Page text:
Jump to content

Stennes

+ Donor
  • Content Count

    341
  • Joined

  • Last visited

  • Days Won

    13

Everything posted by Stennes

  1. My goodness, can @Randal Shayne ever capture the immediacy of a moment!
  2. @Anath G'Renn wrote this. ((Duty Doctor’s Office - Deck 18, USS Blackwell)) ::Sleepwalking would be the best way to describe Anath the entire day of the memorial service for the lost members of the Blackwell crew who had been lost when the ship had run into that minefield. It was strange, every time she thought that her feelings of grief and anger couldn’t get any worse they always managed to.:: ::When the disaster first happened there was so much raw fury and grief mixed in with the fear and confusion of being caught in the moment, fueled by adrenaline and anxiety. It couldn’t get worse than that. Then came the aftermath and the autopsies. Those hazy memories clouded by stress and a storm of feelings almost felt like one long and very dark nightmare. Having to perform the gruesome task of verifying just how each one had died hit home how very real everything had been. The barely contained despair, the flashes of anger whenever her thoughts turned towards those responsible. It couldn’t get worse than that. Then there was their shore leave on Oscion, a time for relaxation and time with friends. But in the back of her mind she kept remembering the names on the casualty list, whenever she was finding herself enjoying their shore leave. She always drifted back to the people who would have no more shore leaves, and no more missions either. No matter what she did she couldn’t escape that nagging feeling. It couldn’t get worse than that.:: Nurse: Doctor G’Renn, it is time for shift change! The rest of us are going to the memorial service. ::She looked up from her desk, pulled back into the present from her world of introspection by the nurse’s voice. Anath nodded quietly and motioned for the sickbay staff to switch out with their replacements. She had tried to build the schedule that day to allow as many people as possible could have the option to attend the memorial service. The massive sickbay felt somewhat off with a meager skeleton crew on watch as was always often the case during shore leave.:: Nurse: Will you be joining us, doctor? G’Renn: Go ahead, I’ll catch up with you… ::Anath handed over the reigns to sickbay to the next doctor on duty before hanging up her lab coat and heading towards the turbolift. As she walked, memories of one of the autopsies played back in her mind.:: ((Flashback - USS Blackwell, Morgue - Two days after the minefield encounter)) ::Anath keyed a sequence of commands into the wall panel, causing the morgue cold chamber to seal back shut. She had just finished the formal set of scans and tests that protocol dictated were done to confirm what she already knew. Ensign Kalto had died of multiple internal injuries caused by a piece of ceiling falling on her. Anath knew very well what had happened as she had been the one to drag the debris off of the ensign and have her moved to sickbay.:: Nurse: Subject scans are being uploaded to the file now. Autopsy report just needs you to sign off on it. G’Renn: Thank you for your help, I’ll handle it from here. ::After the nurse left Anath approached the desk where the autopsy report was open on a desktop monitor. She scrolled through the report to make sure they hadn’t missed anything or filled in any information incorrectly.:: G’Renn: Everything seems right… ::But it wasn’t. Nothing about the situation she was in was right! The autopsy report was filled out correctly and it was not an unusual situation for a doctor to find themselves in, but the whole encounter with the minefield and the alien ships were just all wrong. The damage to the ship, the destruction of the other alien vessel, and the deaths of her crewmates. What for, what meaning did their losses have? Starfleet officers knew the risks of their chosen profession well. The threat of death was omnipresent when exploring the final frontier and defending the Federation from threats. But there was no heroic death or even a meaningful sacrifice for the crewmembers that now occupied the cold chambers in the morgue. Just casualties lost in a tragic accident all caused by some coward’s minefield.:: G’Renn: Computer, confirming details for autopsy report Kalto, Alyssa. Authorization G’Renn Omega 4-5. ::The computer beeped to confirm that it had saved the autopsy report. She sighed and sunk deeper into the chair before glancing around the morgue. There were still autopsies to be done, too many. She never wanted to see the room so full ever again if she could help it.:: ((End Flashback)) ((Corridor - Deck 18, USS Blackwell)) G’Renn: oO Yes, her too! Oo ::When an inquisitive child had asked whether or not their substitute teacher was going to be saved as well that had been her answer. Ensign Kalto had not been dead upon discovery. She was still fighting for life when they found her under a piece of ceiling in the schoolroom. But even getting there in time hadn’t been enough to save her. Anath had promised that she would be safe too, and now she was dead. Names and faces came to mind as she walked down the corridor.:: G’Renn: oO Alyssa Kalto. Ensign. Found in the schoolroom. Oo G’Renn: oO Nigel Buchanan. Ensign. Found in his quarters Oo G’Renn: oO Robert Smith. Petty Officer, 3rd Class. Found in the gymnasium. Oo ::The fire of feelings spread through her, boiling away any sense of tranquility and order in her mind left as she stepped into the turbolift. She couldn’t face it! Growing up on Vulcan had made it hard to find ways to express her emotions, and it was coming back to haunt her now especially. She couldn’t take it, or let the others see her in such a state.:: G’Renn: Deck 12 ((G’Renn’s Quarters - Deck 12, USS Blackwell)) ::Once she was in her quarters she stepped into the small bedroom off of the common area in her quarters and let out a long sigh. She pulled off her uniform jacket and the teal shirt beneath it, untucking her gray undershirt before falling onto the bed and letting out a long sigh. The grief was driving her up the wall, and she felt powerless to stop it. Only making things worse was the realization of how poorly prepared she was revealing herself to be.:: ::The uniform shirt now laying on the foot of the bed was teal. The color of the Science department in Starfleet, as well as the Medical department. She was a doctor, first and foremost! While she might like to focus on the good she did, having studied medicine to keep as many people as possible from experiencing the same experience of a loved one’s death that she had gone through so many years before. She always assumed that she could handle the inevitable times when she would lose patients. It wasn’t her fault, she had done everything that she could to save them. But that thought did little to calm the whirlwind of emotions inside. Part of her wondered if she really had what it took to be a doctor at all if she couldn’t deal with the inevitable downside of being a healer. Questions kept popping up as Anath set her head on her pillow and let the exhaustion win. Could she truly expect to never lose a patient? How was she going to cope when she did? If she couldn’t handle that fact, did she have any business wearing that uniform?:: ::Those were questions she had to answer, but she didn’t have to answer them right away.:: Lieutenant (Junior Grade) Anath G'Renn Medical Officer, USS Blackwell - Andaris Task Force A239402AG0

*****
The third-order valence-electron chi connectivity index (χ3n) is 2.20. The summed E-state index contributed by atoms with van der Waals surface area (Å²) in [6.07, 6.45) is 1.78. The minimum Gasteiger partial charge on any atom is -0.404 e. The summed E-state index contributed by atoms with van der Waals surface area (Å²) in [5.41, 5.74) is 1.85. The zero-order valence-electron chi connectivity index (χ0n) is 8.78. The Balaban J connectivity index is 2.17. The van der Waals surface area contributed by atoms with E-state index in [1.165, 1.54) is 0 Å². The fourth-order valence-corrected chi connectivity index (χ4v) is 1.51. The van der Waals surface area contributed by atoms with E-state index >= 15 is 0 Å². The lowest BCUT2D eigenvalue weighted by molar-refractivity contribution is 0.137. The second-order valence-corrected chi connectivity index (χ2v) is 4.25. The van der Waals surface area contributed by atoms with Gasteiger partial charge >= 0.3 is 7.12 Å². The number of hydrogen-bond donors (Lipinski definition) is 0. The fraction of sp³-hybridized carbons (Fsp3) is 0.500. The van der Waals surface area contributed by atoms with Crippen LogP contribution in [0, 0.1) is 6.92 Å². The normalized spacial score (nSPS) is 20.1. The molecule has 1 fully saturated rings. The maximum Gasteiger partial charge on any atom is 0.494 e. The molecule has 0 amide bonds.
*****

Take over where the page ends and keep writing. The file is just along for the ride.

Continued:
3. For my part, I found it challenging at first to sim in the "script-style" form used on the ships here, but the more I practiced at it, and watched how other, more experienced writers crafted their sims, I really developed an appreciation for it. One of the things I found hardest to grasp was writing out my character's dialogue in a conversation, leaving the other person's reply blank, then continuing on with my own character's contribution. "How am I supposed to know how they're going to respond?" I thought. Fortunately, with the training mission, and then writing back-and-forth with the people on the Drake, I started to get the hang of it. Other players writing the framework for my character's dialogue was a challenge, too, especially when I wasn't sure what response they were expecting from my character. I tried to keep an open mind and write what I thought was appropriate, and as my own familiarity with my character has grown, my confidence in writing for him has as well. The same is true for the others on my ship; it only has gotten easier to participate as time has gone on. I'm glad I'm sticking with it. The funny thing is, writing one character's half of a conversation isn't that far removed from having a real-time conversation with someone. How often have I not really been plugged into what the other person was saying, because I was thinking about what I would say next?
×
×
  • Create New...

Important Information

By using this site, you agree to our Terms of Use.